Mary looks at you with an expression full of interest and a gaze that is firm. So despite the fact that she is in a standing frame to keep her upright because she cannot stand by herself, and she is fed through a tube, it is hard to believe her comprehension is severely limited and she cannot speak.
Mary, who is 11 years old, has Rett syndrome. She is a pupil at St Margaret's School in Tadworth, Surrey, which is fast acquiring a reputation for expertise in helping young people with this particularly difficult and complicated condition found only in girls.
An independent residential school which takes 40 pupils aged between eight and 19 mainly from the south-east of England, St Margaret's is part of the Children's Trust and is based on the Trust's site in Tadworth. Apart from the school, the charity's other services include intensive rehabilitation for children with acquired brain injury; respite care, and an outreach service for those who live at home. Pupils at St Margaret's are funded by different LEAs, but capital developments are mainly paid for through fund raising.
All the pupils have profound and multiple learning difficulties and often degenerative conditions and complex medical needs. Because of this, they all require a particularly sensitive approach to their emotional, physical and medical needs. Twenty-five per cent have Rett syndrome. In their case comprehension is more developed than their ability to express themselves, which can lead to frustration and anger; feeding can be difficult and a lot of physical therapy is required to combat increasing stiffness and curvature of the spine.
"We want to keep them on their feet as long as possible," says the curriculum manager, Geraldine Northway, pointing out the numerous standing frames and other special devices arrayed around the school. These enable the girls to remain comfortably standing while doing a variety of activities such as cooking, listening to music, eating or communicating with teachers.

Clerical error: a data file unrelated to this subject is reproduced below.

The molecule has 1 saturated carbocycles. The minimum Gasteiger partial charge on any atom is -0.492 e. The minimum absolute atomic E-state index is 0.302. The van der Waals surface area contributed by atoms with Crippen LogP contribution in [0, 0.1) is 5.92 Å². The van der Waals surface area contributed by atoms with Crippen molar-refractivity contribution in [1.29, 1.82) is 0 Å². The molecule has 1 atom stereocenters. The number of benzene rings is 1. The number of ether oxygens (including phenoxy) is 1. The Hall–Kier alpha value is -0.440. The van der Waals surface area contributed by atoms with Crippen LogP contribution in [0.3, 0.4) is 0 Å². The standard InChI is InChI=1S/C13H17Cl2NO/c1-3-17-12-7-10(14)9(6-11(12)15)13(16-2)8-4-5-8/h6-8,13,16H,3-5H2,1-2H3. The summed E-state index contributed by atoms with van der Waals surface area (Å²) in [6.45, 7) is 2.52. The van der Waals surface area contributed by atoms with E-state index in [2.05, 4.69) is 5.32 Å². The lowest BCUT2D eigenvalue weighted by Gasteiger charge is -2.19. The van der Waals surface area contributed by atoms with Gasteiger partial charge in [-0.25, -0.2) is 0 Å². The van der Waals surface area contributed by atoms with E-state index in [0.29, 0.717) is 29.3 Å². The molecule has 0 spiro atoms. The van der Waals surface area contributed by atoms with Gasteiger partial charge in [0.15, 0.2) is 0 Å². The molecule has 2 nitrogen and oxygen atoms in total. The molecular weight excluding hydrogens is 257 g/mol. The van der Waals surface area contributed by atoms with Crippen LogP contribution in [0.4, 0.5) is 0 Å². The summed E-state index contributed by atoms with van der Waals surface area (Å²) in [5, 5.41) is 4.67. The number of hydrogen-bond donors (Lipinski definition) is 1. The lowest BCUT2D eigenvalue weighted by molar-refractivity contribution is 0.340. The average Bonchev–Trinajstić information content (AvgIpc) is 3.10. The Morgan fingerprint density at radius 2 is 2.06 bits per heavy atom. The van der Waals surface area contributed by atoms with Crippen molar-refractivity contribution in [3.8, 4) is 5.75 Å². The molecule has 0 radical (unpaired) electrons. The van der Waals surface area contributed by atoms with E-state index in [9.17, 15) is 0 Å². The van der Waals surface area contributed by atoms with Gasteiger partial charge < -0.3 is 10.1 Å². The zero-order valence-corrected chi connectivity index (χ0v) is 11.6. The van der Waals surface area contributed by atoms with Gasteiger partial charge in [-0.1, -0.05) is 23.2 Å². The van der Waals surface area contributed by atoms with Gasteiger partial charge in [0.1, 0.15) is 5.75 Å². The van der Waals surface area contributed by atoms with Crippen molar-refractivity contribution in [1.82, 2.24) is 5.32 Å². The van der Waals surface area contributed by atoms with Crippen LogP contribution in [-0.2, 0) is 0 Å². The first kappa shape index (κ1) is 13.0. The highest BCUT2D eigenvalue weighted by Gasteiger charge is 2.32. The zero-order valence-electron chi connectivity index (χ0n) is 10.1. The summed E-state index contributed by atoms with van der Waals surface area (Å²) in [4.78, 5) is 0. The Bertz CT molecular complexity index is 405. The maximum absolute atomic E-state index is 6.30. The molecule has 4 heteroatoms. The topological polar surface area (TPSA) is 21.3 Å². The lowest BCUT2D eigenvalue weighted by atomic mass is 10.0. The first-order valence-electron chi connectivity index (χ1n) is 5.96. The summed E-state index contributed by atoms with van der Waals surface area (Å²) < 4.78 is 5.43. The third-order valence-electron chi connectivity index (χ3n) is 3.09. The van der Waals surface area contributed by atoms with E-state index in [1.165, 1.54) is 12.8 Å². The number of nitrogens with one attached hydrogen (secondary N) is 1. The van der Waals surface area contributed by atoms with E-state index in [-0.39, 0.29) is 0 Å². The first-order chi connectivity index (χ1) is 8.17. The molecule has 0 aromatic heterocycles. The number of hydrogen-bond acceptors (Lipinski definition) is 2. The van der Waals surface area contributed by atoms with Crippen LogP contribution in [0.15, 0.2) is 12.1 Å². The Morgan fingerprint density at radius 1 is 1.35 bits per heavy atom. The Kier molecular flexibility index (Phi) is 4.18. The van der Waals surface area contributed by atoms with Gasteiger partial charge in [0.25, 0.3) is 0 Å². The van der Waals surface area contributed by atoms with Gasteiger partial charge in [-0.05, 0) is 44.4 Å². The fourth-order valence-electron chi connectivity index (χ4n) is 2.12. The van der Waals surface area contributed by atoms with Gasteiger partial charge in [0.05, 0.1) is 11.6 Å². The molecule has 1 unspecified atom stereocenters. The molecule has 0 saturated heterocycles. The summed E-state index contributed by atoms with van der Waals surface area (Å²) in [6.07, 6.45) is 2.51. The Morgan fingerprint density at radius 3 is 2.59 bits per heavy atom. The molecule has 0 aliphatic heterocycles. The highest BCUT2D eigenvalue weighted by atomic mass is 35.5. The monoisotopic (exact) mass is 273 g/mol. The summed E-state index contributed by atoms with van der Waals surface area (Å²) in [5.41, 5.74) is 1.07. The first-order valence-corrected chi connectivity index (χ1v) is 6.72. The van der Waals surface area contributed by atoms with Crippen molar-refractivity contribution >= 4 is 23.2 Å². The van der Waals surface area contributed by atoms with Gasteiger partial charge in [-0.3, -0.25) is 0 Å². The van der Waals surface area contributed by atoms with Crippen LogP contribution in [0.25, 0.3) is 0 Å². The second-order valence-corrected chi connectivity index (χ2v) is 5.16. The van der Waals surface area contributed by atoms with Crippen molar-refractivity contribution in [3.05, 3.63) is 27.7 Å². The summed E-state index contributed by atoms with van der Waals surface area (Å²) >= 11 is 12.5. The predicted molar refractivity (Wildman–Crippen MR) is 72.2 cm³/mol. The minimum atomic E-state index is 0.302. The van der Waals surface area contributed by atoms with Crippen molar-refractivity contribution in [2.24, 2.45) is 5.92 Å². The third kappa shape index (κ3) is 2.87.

Jan Cunningham vigorously defends the school's policy of disapplying all children from the national curriculum: "We believe that the children are entitled to something designed for them individually, not a curriculum into which we have to slot them. The emphasis is on an integrated 24-hour curriculum which embraces all aspects of development rather than subject areas." Therapies and education are delivered to six children in each classroom by multidisciplinary teams, which include a member of the care staff from the residential houses to make sure that the methods used in the school are continued there. "We aim for a seamless approach," says Jan Cunningham. Teams work to each child's Individual Education Plan, which details simple and achievable targets. Left to their own devices girls with Rett syndrome can be very passive. "You have to bring experiences to them. In a cookery session, for example, the children will be put into the right position for that activity and encouraged to look, listen, to hold on to something, to taste and smell.
"We're not teaching them to cook or paint," says Geraldine Northway. "We're giving them experience of these things and within those activities working on their IEP." Sensorycognitive development, communication development, social development, motor skills and life skills development will all be monitored and tasks set to help progress along.